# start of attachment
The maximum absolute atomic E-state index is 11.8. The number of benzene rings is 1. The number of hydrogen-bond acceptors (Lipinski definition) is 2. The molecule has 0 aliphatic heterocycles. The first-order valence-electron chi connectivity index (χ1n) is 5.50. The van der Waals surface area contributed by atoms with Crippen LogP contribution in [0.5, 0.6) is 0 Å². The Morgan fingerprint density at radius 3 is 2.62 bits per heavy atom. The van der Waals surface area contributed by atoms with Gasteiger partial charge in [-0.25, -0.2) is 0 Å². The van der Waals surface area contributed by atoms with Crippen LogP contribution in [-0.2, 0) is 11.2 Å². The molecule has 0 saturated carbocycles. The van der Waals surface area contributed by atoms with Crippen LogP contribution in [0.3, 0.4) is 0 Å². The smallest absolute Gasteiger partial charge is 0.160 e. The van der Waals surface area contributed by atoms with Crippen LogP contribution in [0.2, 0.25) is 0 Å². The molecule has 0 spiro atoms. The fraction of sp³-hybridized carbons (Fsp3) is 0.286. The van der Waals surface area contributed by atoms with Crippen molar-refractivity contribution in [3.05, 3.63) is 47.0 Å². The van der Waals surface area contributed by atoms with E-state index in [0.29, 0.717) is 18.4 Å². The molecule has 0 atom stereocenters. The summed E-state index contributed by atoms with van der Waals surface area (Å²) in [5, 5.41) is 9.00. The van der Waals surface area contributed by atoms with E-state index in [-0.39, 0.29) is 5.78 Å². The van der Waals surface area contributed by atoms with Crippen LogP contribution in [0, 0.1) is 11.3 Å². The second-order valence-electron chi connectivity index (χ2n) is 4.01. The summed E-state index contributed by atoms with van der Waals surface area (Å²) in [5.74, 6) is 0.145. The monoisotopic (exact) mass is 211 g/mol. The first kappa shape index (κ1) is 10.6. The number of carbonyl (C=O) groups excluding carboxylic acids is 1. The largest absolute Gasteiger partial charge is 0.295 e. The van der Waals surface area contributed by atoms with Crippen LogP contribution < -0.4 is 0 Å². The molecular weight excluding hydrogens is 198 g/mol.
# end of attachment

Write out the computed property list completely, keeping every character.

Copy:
The maximum absolute atomic E-state index is 11.8. The number of benzene rings is 1. The number of hydrogen-bond acceptors (Lipinski definition) is 2. The molecule has 0 aliphatic heterocycles. The first-order valence-electron chi connectivity index (χ1n) is 5.50. The van der Waals surface area contributed by atoms with Crippen LogP contribution in [0.5, 0.6) is 0 Å². The Morgan fingerprint density at radius 3 is 2.62 bits per heavy atom. The van der Waals surface area contributed by atoms with Gasteiger partial charge in [-0.25, -0.2) is 0 Å². The van der Waals surface area contributed by atoms with Crippen LogP contribution in [-0.2, 0) is 11.2 Å². The molecule has 0 saturated carbocycles. The van der Waals surface area contributed by atoms with Crippen LogP contribution in [0.3, 0.4) is 0 Å². The smallest absolute Gasteiger partial charge is 0.160 e. The van der Waals surface area contributed by atoms with Crippen LogP contribution in [0.2, 0.25) is 0 Å². The molecule has 0 spiro atoms. The fraction of sp³-hybridized carbons (Fsp3) is 0.286. The van der Waals surface area contributed by atoms with Crippen molar-refractivity contribution in [3.05, 3.63) is 47.0 Å². The van der Waals surface area contributed by atoms with E-state index in [0.29, 0.717) is 18.4 Å². The molecule has 0 atom stereocenters. The summed E-state index contributed by atoms with van der Waals surface area (Å²) in [5, 5.41) is 9.00. The van der Waals surface area contributed by atoms with E-state index in [-0.39, 0.29) is 5.78 Å². The van der Waals surface area contributed by atoms with Crippen LogP contribution in [0, 0.1) is 11.3 Å². The second-order valence-electron chi connectivity index (χ2n) is 4.01. The summed E-state index contributed by atoms with van der Waals surface area (Å²) in [5.74, 6) is 0.145. The monoisotopic (exact) mass is 211 g/mol. The first kappa shape index (κ1) is 10.6. The number of carbonyl (C=O) groups excluding carboxylic acids is 1. The largest absolute Gasteiger partial charge is 0.295 e. The van der Waals surface area contributed by atoms with Crippen LogP contribution < -0.4 is 0 Å². The molecular weight excluding hydrogens is 198 g/mol.